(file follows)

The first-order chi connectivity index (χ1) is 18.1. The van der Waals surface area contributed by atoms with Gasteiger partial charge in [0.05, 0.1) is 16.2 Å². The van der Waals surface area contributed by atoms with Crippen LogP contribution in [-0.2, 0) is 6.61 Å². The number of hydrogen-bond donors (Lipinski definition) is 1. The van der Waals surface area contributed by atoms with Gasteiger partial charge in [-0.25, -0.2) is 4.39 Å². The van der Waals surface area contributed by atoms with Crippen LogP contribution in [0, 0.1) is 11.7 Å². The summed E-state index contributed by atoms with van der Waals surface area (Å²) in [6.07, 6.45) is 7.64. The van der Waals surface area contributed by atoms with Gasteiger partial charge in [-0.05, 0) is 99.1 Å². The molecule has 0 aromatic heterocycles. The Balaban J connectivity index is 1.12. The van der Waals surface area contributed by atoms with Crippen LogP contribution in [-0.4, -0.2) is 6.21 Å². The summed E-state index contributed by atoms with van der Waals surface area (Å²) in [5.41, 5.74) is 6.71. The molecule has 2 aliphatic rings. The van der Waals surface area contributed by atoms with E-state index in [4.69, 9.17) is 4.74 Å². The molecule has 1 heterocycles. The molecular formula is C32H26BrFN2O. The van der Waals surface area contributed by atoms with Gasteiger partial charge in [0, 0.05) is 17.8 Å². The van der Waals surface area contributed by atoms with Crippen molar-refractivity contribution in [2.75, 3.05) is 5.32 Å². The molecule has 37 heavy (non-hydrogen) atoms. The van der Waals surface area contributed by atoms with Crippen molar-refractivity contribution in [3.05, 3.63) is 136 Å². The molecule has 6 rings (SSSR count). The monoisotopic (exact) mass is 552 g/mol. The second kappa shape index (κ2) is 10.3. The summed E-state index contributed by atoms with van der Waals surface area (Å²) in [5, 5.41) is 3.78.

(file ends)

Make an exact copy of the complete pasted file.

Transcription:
The first-order chi connectivity index (χ1) is 18.1. The van der Waals surface area contributed by atoms with Gasteiger partial charge in [0.05, 0.1) is 16.2 Å². The van der Waals surface area contributed by atoms with Crippen LogP contribution in [-0.2, 0) is 6.61 Å². The number of hydrogen-bond donors (Lipinski definition) is 1. The van der Waals surface area contributed by atoms with Gasteiger partial charge in [-0.25, -0.2) is 4.39 Å². The van der Waals surface area contributed by atoms with Crippen LogP contribution in [0, 0.1) is 11.7 Å². The summed E-state index contributed by atoms with van der Waals surface area (Å²) in [6.07, 6.45) is 7.64. The van der Waals surface area contributed by atoms with Gasteiger partial charge in [-0.05, 0) is 99.1 Å². The molecule has 0 aromatic heterocycles. The Balaban J connectivity index is 1.12. The van der Waals surface area contributed by atoms with Crippen LogP contribution in [-0.4, -0.2) is 6.21 Å². The summed E-state index contributed by atoms with van der Waals surface area (Å²) in [5.41, 5.74) is 6.71. The molecule has 2 aliphatic rings. The van der Waals surface area contributed by atoms with E-state index in [4.69, 9.17) is 4.74 Å². The molecule has 1 heterocycles. The molecular formula is C32H26BrFN2O. The van der Waals surface area contributed by atoms with Gasteiger partial charge in [0, 0.05) is 17.8 Å². The van der Waals surface area contributed by atoms with Crippen molar-refractivity contribution in [2.75, 3.05) is 5.32 Å². The molecule has 37 heavy (non-hydrogen) atoms. The van der Waals surface area contributed by atoms with Crippen molar-refractivity contribution in [3.05, 3.63) is 136 Å². The molecule has 6 rings (SSSR count). The monoisotopic (exact) mass is 552 g/mol. The second kappa shape index (κ2) is 10.3. The summed E-state index contributed by atoms with van der Waals surface area (Å²) in [5, 5.41) is 3.78.